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Heart Health

The crucial, controversial carotid artery Part II: Treatment

September 01, 2011

The carotid arteries carry oxygen-rich blood from the heart to the front half of the brain. But these crucial arteries can become narrowed by the cholesterol-laden plaques of atherosclerosis. Blood clots, or thrombi, can form on the plaques, then break off and travel as emboli to the brain, where they lodge in small arteries, interrupting the vital flow of blood to brain cells. If the interruption is partial or brief, the brain cells recover; the patient experiences a transient ischemic attack (TIA) with no permanent damage. But if the blockage is complete, brain cells die, producing a stroke.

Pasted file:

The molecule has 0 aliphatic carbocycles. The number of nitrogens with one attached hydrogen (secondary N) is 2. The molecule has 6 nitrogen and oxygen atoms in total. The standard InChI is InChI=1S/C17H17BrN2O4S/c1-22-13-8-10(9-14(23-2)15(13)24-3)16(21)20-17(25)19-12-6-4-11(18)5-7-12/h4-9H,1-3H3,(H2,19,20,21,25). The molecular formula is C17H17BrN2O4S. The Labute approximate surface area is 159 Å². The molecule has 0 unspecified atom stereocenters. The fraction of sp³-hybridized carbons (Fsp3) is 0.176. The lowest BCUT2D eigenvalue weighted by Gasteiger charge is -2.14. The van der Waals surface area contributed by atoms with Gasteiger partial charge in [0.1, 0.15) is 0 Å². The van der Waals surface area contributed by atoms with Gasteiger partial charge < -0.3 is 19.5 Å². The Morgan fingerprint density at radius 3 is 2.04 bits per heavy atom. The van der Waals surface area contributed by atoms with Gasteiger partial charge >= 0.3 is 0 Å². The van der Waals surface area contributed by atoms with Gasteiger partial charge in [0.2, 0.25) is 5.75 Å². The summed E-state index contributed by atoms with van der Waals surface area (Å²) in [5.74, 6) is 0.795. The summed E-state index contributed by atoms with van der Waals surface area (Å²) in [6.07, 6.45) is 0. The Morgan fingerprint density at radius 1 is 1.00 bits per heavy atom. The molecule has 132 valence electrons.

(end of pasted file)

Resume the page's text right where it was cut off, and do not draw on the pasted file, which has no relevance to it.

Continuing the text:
In many cases, a TIA warns of a future stroke, giving doctors time to perform a carotid ultrasound test to see if the artery is mildly (less than 50%), moderately (50% to 69%), or severely (70% to 99%) narrowed. Once the diagnosis of carotid stenosis (narrowing) is established, several treatment options must be considered.

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